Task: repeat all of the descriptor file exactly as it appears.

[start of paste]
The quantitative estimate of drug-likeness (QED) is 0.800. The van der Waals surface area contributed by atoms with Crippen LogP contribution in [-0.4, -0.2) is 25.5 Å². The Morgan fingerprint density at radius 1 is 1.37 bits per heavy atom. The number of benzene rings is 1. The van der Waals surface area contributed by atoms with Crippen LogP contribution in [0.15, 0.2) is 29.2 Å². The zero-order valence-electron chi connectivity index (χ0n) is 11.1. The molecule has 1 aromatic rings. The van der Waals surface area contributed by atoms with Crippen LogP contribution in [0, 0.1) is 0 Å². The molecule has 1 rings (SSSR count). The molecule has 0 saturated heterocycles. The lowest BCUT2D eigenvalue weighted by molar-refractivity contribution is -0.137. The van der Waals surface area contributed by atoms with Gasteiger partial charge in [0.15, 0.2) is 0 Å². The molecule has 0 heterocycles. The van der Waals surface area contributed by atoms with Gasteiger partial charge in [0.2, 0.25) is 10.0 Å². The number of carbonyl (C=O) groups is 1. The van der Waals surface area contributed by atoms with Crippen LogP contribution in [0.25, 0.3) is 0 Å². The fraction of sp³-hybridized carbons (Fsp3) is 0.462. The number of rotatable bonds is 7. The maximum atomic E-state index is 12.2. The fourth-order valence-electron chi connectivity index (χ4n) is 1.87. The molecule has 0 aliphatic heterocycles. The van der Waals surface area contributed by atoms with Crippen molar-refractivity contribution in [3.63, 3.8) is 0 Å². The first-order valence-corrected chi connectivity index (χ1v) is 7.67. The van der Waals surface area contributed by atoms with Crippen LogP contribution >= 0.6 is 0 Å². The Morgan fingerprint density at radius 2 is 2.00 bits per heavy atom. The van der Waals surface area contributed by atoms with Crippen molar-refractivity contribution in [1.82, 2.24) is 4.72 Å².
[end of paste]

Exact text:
The quantitative estimate of drug-likeness (QED) is 0.800. The van der Waals surface area contributed by atoms with Crippen LogP contribution in [-0.4, -0.2) is 25.5 Å². The Morgan fingerprint density at radius 1 is 1.37 bits per heavy atom. The number of benzene rings is 1. The van der Waals surface area contributed by atoms with Crippen LogP contribution in [0.15, 0.2) is 29.2 Å². The zero-order valence-electron chi connectivity index (χ0n) is 11.1. The molecule has 1 aromatic rings. The van der Waals surface area contributed by atoms with Crippen LogP contribution in [0, 0.1) is 0 Å². The molecule has 1 rings (SSSR count). The molecule has 0 saturated heterocycles. The lowest BCUT2D eigenvalue weighted by molar-refractivity contribution is -0.137. The van der Waals surface area contributed by atoms with Gasteiger partial charge in [0.15, 0.2) is 0 Å². The molecule has 0 heterocycles. The van der Waals surface area contributed by atoms with Gasteiger partial charge in [0.2, 0.25) is 10.0 Å². The number of carbonyl (C=O) groups is 1. The van der Waals surface area contributed by atoms with Crippen LogP contribution in [0.25, 0.3) is 0 Å². The fraction of sp³-hybridized carbons (Fsp3) is 0.462. The number of rotatable bonds is 7. The maximum atomic E-state index is 12.2. The fourth-order valence-electron chi connectivity index (χ4n) is 1.87. The molecule has 0 aliphatic heterocycles. The van der Waals surface area contributed by atoms with Crippen molar-refractivity contribution in [3.63, 3.8) is 0 Å². The first-order valence-corrected chi connectivity index (χ1v) is 7.67. The van der Waals surface area contributed by atoms with Crippen LogP contribution >= 0.6 is 0 Å². The Morgan fingerprint density at radius 2 is 2.00 bits per heavy atom. The van der Waals surface area contributed by atoms with Crippen molar-refractivity contribution in [1.82, 2.24) is 4.72 Å².